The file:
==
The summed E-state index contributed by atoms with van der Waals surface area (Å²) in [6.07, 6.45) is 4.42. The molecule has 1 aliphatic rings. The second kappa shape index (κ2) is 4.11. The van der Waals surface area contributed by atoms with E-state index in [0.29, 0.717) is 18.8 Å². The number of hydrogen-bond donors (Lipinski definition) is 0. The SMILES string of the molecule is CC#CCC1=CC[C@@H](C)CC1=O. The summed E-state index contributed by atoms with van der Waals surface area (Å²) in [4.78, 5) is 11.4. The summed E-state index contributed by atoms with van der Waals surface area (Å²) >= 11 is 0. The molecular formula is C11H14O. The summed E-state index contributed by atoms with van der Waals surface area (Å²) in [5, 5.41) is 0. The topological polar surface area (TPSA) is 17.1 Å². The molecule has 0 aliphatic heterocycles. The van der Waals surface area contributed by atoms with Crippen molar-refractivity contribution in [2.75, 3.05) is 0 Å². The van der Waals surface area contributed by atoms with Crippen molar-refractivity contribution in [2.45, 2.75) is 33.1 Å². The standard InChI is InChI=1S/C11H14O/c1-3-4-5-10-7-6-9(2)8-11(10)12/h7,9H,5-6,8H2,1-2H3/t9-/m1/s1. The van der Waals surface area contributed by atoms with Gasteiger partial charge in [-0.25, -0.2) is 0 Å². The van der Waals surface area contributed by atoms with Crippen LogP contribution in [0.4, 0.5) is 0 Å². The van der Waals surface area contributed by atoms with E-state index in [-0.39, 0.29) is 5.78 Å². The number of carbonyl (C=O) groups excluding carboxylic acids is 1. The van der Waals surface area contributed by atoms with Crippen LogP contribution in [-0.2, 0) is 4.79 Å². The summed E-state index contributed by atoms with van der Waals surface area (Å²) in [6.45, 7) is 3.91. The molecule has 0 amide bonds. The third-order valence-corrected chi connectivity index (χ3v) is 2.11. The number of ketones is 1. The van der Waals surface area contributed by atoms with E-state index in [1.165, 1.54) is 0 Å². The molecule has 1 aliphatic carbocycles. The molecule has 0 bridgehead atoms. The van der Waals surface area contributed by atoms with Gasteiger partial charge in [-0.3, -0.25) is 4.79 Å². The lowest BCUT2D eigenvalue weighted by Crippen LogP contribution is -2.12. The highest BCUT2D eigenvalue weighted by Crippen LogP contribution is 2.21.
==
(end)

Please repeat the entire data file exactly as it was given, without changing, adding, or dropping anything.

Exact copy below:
The summed E-state index contributed by atoms with van der Waals surface area (Å²) in [6.07, 6.45) is 4.42. The molecule has 1 aliphatic rings. The second kappa shape index (κ2) is 4.11. The van der Waals surface area contributed by atoms with E-state index in [0.29, 0.717) is 18.8 Å². The number of hydrogen-bond donors (Lipinski definition) is 0. The SMILES string of the molecule is CC#CCC1=CC[C@@H](C)CC1=O. The summed E-state index contributed by atoms with van der Waals surface area (Å²) in [4.78, 5) is 11.4. The summed E-state index contributed by atoms with van der Waals surface area (Å²) >= 11 is 0. The molecular formula is C11H14O. The summed E-state index contributed by atoms with van der Waals surface area (Å²) in [5, 5.41) is 0. The topological polar surface area (TPSA) is 17.1 Å². The molecule has 0 aliphatic heterocycles. The van der Waals surface area contributed by atoms with Crippen molar-refractivity contribution in [2.75, 3.05) is 0 Å². The van der Waals surface area contributed by atoms with Crippen molar-refractivity contribution in [2.45, 2.75) is 33.1 Å². The standard InChI is InChI=1S/C11H14O/c1-3-4-5-10-7-6-9(2)8-11(10)12/h7,9H,5-6,8H2,1-2H3/t9-/m1/s1. The van der Waals surface area contributed by atoms with Gasteiger partial charge in [-0.25, -0.2) is 0 Å². The van der Waals surface area contributed by atoms with Crippen LogP contribution in [0.4, 0.5) is 0 Å². The van der Waals surface area contributed by atoms with E-state index in [-0.39, 0.29) is 5.78 Å². The number of carbonyl (C=O) groups excluding carboxylic acids is 1. The van der Waals surface area contributed by atoms with Crippen LogP contribution in [-0.2, 0) is 4.79 Å². The summed E-state index contributed by atoms with van der Waals surface area (Å²) in [6.45, 7) is 3.91. The molecule has 0 amide bonds. The third-order valence-corrected chi connectivity index (χ3v) is 2.11. The number of ketones is 1. The van der Waals surface area contributed by atoms with E-state index in [1.165, 1.54) is 0 Å². The molecule has 1 aliphatic carbocycles. The molecule has 0 bridgehead atoms. The van der Waals surface area contributed by atoms with Gasteiger partial charge in [-0.3, -0.25) is 4.79 Å². The lowest BCUT2D eigenvalue weighted by Crippen LogP contribution is -2.12. The highest BCUT2D eigenvalue weighted by Crippen LogP contribution is 2.21.